The proposed expansion of a private marina in Rockland Harbor has generated some waves of discontent.

The Rockland Harbor Commission held a forum Tuesday night, Jan. 30, to solicit comments on the possible relocation of moorings as a result of the project.

Yachting Solutions will meet formally with the Rockland City Council Feb. 14 to discuss the project that was first unveiled publicly in November. The company initially wants to add some floats and pilings in front of where the boardwalk is located.

That initial part of the project would necessitate the relocation of seven moorings. The project would need the approval of the Rockland Planning Board, Maine Department of Environmental Protection and the Army Corps of Engineers. That work could begin in about a year.

Additional parts of the project are further down the road and would result in construction of a longer pier to serve transient vessels. That part of the project, however, would cut across a channel in the southern part of Rockland's inner harbor and require the relocation of additional moorings.

The owner of one of the seven moorings that would have to be moved because of the initial part of the project is David Kelley of Rockland.

Kelley said he had enjoyed seeing Rockland become a vibrant community, noting that when he first came to the city, a lot of downtown buildings were boarded up.

But he said some of the changes, such as the proliferation of gift shops and stores that sell items costing more than he can afford, has left him with the feeling that Rockland has grown past him.

Kelley said the Yachting Solutions proposed expansion to serve mega-yachts has also left him with the feeling that Rockland is growing past him. He said he felt fortunate to have a mooring so close to the public landing that he could row out to his mooring.

"I feel like I'm being pushed out," Kelley said.

Dale Maxcy of Rockland said he grew up in Rockland and was a member of the Sea Scouts when its building was located next to the Maine State Ferry Terminal.

He said the southern channel in the harbor is unique, in that it allows sailboats to pass close by the shore as they come to the public landing.

He said the proposed extension of Yachting Solutions into that southern channel is overstepping its boundaries to accommodate large yachts for 10 weeks out of the year.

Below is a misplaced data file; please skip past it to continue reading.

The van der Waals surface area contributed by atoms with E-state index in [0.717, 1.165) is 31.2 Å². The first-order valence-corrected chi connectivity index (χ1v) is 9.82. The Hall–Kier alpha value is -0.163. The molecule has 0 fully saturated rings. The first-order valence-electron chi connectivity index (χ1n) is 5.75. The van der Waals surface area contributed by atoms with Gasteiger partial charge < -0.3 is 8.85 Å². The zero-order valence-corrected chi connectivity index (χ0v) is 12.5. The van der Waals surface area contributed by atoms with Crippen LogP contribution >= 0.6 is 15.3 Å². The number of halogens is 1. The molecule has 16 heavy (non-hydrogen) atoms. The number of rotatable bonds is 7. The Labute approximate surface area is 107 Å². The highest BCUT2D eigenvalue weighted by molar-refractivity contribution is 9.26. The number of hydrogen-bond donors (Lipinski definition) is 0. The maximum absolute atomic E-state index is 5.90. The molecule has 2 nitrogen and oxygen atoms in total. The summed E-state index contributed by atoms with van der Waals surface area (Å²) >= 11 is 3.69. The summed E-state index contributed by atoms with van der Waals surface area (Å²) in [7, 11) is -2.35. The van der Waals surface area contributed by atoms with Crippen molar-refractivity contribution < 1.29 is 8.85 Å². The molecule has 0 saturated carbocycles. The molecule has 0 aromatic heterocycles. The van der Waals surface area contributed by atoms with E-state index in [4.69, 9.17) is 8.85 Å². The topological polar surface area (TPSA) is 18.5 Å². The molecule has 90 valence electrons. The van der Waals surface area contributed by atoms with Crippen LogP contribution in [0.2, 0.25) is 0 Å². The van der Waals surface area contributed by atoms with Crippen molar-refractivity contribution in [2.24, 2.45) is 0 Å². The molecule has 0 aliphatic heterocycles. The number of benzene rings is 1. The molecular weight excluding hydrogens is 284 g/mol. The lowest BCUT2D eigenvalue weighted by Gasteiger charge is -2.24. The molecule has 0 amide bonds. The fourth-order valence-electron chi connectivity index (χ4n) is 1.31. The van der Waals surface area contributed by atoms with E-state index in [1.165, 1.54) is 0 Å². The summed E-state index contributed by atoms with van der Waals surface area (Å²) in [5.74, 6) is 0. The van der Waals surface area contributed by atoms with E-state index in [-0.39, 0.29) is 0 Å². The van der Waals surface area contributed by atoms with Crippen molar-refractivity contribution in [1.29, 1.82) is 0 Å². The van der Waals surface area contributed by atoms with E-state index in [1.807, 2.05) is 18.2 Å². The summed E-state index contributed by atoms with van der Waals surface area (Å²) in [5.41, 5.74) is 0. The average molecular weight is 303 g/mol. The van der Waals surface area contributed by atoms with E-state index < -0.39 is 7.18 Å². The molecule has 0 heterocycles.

Al Hodsdon of Fairfield said when he first came to Rockland harbor in 1971, there was only recreational mooring in the center of the harbor. He said Rockland was avoided by boaters because of sewage discharges, before the construction of the treatment plant, and fish wastes.

He said Rockland harbor is now a place boaters want to be, and the southern channel is nearly as busy as the main federal channel. He added that closing the southern channel would put too much traffic in the main channel.

Steven Hale, owner of the Captain Jack touring lobster boat, said he uses the southern channel every day.

Timothy Woodworth of Rockport said he uses the southern channel because it is safer, allowing him to avoid ferries and larger boats.

Yachting Solutions would pay for the cost of moving the seven moorings for the initial part of the project.

In July, Yachting Solutions received a federal Boating Infrastructure Grant.

In the harbor adjacent to where Yachting Solutions is located, docking space would increase from about 1,000 feet to 2,500 feet. This would accommodate large yachts (longer than 130 feet) that now bypass the Midcoast because of the lack of adequate berthing space, according to Yachting Solutions.

"The Yachting Solutions Boat Basin will become one of the most well‐appointed transient destinations in what is arguably the most sought‐after cruising grounds on the eastern coast of North America," the company stated in its grant application.

The overall proposal to overhaul the harbor also calls for building two wave breakers. One of them would extend from the middle pier, while the other would be located out near the pier used by Yachting Solutions. The one extending from the middle pier would be wide enough for pedestrian traffic.

The overall plan also calls for moving the building where the harbormaster's office is to Buoy Park, near the embankment off Park Drive. In addition, the plan calls for the small cruise ships that now dock at the public landing to dock at the middle pier, adjacent to Buoy Park. The existing public landing bridge would be replaced with a larger one.

This would move the visitors getting off the smaller cruise ships closer to downtown, closer to the Penobscot Bay Regional Chamber of Commerce offices and closer to Tillson Avenue, Michael Sabatini of Landmark Corp. Surveyors & Engineers in Rockport said.

At a December harbor management meeting, Rockland City Manager Tom Luttrell pointed out more than once that the city could only proceed with its part of the project — moving the harbormaster's building, for example — if it obtained grants. He said a redesign of Harbor Park has been discussed for more than 20 years.